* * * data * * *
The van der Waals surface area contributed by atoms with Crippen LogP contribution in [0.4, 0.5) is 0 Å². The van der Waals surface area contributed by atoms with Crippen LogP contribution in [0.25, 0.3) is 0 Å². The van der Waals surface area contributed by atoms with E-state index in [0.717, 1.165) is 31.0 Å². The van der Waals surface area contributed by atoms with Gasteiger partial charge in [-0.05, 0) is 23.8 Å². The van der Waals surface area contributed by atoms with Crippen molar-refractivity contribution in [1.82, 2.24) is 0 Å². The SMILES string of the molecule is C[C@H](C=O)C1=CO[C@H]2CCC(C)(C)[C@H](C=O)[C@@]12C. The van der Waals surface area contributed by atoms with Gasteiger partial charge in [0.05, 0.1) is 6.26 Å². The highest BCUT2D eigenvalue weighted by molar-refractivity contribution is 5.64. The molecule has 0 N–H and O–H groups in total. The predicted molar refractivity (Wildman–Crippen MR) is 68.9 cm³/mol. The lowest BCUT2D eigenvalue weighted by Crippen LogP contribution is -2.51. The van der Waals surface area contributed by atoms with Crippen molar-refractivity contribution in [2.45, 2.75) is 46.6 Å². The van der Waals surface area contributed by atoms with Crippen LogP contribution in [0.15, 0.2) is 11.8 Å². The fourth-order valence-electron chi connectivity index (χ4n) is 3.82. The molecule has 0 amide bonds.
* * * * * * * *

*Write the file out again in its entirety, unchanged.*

The van der Waals surface area contributed by atoms with Crippen LogP contribution in [0.4, 0.5) is 0 Å². The van der Waals surface area contributed by atoms with Crippen LogP contribution in [0.25, 0.3) is 0 Å². The van der Waals surface area contributed by atoms with E-state index in [0.717, 1.165) is 31.0 Å². The van der Waals surface area contributed by atoms with Gasteiger partial charge in [-0.05, 0) is 23.8 Å². The van der Waals surface area contributed by atoms with Crippen molar-refractivity contribution in [1.82, 2.24) is 0 Å². The SMILES string of the molecule is C[C@H](C=O)C1=CO[C@H]2CCC(C)(C)[C@H](C=O)[C@@]12C. The van der Waals surface area contributed by atoms with Gasteiger partial charge in [0.05, 0.1) is 6.26 Å². The highest BCUT2D eigenvalue weighted by molar-refractivity contribution is 5.64. The molecule has 0 N–H and O–H groups in total. The predicted molar refractivity (Wildman–Crippen MR) is 68.9 cm³/mol. The lowest BCUT2D eigenvalue weighted by Crippen LogP contribution is -2.51. The van der Waals surface area contributed by atoms with Crippen molar-refractivity contribution in [2.45, 2.75) is 46.6 Å². The van der Waals surface area contributed by atoms with Crippen LogP contribution in [0.15, 0.2) is 11.8 Å². The fourth-order valence-electron chi connectivity index (χ4n) is 3.82. The molecule has 0 amide bonds.